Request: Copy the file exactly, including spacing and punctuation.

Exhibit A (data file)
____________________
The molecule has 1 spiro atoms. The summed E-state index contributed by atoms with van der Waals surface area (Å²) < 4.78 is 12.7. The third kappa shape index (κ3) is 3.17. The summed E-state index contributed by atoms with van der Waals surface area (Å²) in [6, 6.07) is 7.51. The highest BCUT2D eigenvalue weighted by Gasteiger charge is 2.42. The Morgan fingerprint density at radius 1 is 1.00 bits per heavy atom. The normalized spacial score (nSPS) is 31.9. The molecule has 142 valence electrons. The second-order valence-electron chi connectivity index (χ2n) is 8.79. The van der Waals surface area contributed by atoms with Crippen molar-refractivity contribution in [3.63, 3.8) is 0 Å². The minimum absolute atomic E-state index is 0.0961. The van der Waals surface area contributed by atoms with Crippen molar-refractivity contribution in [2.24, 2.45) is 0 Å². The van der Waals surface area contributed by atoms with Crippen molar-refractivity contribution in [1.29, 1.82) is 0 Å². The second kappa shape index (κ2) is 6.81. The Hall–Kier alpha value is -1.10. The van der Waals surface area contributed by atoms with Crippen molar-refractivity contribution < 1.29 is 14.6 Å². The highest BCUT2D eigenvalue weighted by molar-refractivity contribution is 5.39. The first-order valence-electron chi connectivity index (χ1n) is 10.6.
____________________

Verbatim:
The molecule has 1 spiro atoms. The summed E-state index contributed by atoms with van der Waals surface area (Å²) < 4.78 is 12.7. The third kappa shape index (κ3) is 3.17. The summed E-state index contributed by atoms with van der Waals surface area (Å²) in [6, 6.07) is 7.51. The highest BCUT2D eigenvalue weighted by Gasteiger charge is 2.42. The Morgan fingerprint density at radius 1 is 1.00 bits per heavy atom. The normalized spacial score (nSPS) is 31.9. The molecule has 142 valence electrons. The second-order valence-electron chi connectivity index (χ2n) is 8.79. The van der Waals surface area contributed by atoms with Crippen molar-refractivity contribution in [3.63, 3.8) is 0 Å². The minimum absolute atomic E-state index is 0.0961. The van der Waals surface area contributed by atoms with Crippen molar-refractivity contribution in [2.24, 2.45) is 0 Å². The van der Waals surface area contributed by atoms with Crippen molar-refractivity contribution in [1.29, 1.82) is 0 Å². The second kappa shape index (κ2) is 6.81. The Hall–Kier alpha value is -1.10. The van der Waals surface area contributed by atoms with Crippen molar-refractivity contribution < 1.29 is 14.6 Å². The highest BCUT2D eigenvalue weighted by molar-refractivity contribution is 5.39. The first-order valence-electron chi connectivity index (χ1n) is 10.6.